It has been a lot of fun re-reading all 9 books in this series but it finally comes to an end with Magnificat. Julian May truly has crafted a series that is extraordinary in scope and with characters who are vibrant. And that series does come full circle in this final installation.
One of my favorite TV shows is Firefly and a quote from that show that I love is “It’s not about the destination, it is about the journey.” We have know from the first book that there was a failed metapsychic rebellion and that Marc was the primary force behind this but the reasons for it have always been murky.
In this book, Marc’s slow transformation into a Miltonic Satan is complete. His original desire, to help humanity achieve its full potential, becomes subsumed by his jealousy towards his brother and an unwillingness to allow other non-human races to dictate to him what he can and cannot do. As a result, he embarks on this path to try to extricate humanity from the Milieu. What makes this fascinating is that we see what factors into his decision, including his manipulation by Fury, over the course of 3 books so we understand why he is doing this, even if the reader can clearly see this is the wrong course of action.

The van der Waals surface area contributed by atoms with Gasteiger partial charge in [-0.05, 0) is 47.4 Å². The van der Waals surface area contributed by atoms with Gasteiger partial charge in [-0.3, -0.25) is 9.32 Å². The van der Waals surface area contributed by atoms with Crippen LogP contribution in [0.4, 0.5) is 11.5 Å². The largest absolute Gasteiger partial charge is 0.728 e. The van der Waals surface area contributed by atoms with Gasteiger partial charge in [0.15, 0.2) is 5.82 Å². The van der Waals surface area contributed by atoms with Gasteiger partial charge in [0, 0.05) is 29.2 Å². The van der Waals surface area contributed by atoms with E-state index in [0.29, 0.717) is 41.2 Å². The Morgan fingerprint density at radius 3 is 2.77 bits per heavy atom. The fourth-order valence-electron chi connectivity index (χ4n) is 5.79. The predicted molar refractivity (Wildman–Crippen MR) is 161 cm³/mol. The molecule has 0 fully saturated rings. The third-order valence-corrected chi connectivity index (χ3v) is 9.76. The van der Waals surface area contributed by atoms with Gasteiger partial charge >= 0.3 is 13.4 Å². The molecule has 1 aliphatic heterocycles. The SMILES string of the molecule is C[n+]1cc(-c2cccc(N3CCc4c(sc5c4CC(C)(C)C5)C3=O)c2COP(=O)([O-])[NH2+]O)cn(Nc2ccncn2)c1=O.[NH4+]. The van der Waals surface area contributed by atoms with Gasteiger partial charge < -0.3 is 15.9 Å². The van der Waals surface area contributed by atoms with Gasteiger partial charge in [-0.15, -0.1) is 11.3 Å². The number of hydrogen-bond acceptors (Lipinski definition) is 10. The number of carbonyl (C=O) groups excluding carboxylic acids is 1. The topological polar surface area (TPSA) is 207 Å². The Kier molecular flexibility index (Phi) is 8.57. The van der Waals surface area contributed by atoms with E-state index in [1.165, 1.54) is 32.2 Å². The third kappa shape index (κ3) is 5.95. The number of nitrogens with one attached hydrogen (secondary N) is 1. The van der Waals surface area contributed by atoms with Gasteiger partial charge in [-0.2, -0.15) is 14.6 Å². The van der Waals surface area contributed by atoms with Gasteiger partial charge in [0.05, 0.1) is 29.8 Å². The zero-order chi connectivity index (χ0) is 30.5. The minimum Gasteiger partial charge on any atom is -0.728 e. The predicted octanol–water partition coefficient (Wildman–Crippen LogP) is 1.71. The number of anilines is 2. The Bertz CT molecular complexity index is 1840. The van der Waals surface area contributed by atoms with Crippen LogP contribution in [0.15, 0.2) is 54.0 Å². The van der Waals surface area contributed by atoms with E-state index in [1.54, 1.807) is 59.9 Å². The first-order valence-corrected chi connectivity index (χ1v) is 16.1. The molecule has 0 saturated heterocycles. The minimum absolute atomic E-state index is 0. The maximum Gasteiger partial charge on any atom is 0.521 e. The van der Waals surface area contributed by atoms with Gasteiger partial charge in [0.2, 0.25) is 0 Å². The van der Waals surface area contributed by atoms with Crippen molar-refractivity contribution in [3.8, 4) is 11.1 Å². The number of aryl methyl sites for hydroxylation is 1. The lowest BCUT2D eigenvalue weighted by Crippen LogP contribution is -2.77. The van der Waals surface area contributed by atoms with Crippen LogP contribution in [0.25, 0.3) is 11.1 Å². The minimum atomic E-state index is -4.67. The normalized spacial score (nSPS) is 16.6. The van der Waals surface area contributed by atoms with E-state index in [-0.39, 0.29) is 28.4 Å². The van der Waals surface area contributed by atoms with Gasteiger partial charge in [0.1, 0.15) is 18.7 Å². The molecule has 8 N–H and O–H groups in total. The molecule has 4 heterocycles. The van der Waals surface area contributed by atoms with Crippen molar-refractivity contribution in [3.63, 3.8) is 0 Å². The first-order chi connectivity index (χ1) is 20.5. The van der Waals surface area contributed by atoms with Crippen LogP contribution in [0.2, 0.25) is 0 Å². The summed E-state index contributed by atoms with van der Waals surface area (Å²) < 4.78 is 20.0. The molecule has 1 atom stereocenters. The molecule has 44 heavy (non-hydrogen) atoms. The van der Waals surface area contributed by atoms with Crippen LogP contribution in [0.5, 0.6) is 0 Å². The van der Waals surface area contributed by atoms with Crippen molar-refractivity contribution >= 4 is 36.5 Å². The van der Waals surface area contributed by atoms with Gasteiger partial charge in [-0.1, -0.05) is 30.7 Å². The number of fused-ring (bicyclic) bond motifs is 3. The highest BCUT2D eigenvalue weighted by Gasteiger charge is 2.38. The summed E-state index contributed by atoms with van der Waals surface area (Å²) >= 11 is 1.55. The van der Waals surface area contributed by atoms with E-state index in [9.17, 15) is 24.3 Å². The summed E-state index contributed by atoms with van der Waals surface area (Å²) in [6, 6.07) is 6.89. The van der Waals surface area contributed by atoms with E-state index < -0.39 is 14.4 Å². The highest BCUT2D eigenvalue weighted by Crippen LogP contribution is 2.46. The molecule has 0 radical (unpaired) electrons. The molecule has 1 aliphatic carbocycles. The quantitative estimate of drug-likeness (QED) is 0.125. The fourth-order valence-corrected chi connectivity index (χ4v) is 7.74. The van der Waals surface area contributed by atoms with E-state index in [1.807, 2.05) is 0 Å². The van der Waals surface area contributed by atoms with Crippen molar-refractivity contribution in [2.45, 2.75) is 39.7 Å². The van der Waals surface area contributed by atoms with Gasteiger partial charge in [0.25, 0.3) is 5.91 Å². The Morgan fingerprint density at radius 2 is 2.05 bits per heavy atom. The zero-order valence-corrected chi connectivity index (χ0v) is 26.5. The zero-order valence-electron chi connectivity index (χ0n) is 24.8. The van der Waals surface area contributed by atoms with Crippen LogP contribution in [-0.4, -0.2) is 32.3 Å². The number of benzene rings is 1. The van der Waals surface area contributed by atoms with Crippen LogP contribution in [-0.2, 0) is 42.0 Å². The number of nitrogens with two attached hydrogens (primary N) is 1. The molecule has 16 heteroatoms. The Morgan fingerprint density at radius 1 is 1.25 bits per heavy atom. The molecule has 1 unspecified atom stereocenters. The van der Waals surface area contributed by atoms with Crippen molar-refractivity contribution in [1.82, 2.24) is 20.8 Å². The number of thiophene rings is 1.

One of the final decisions he makes that dooms him as a villain (at least temporarily, until he redeems himself over 6 million years) is his decision to use extreme pain on fetuses as a way to get them to become bodiless, as his brother Jack became. Pain as a tool for growth, both physical and psychic, is a common theme throughout May’s series but it was always adults who felt the pain, often (although not always) of their own choice. To have fetuses experience this, who have no ability to refuse or make a choice in the matter, is monstrous. When Marc’s wife learns of this, and is told that he own children will be part of this experiment, she turns against her husband and pays the ultimate price.
The ending of the book will probably be divisive to people. I saw it as a direct outgrowth of the actions that saved humanity at the end of the Intervention. Others, however, may find a prayer as a mechanism for saving all of humanity to be a bit preachy. For me, it aligns perfectly with the Teilhardian philosophy of all minds striving and evolving towards an omega point, just on a larger scale than Teilhard de Chardin envisioned.
I cannot recommend this book and this series highly enough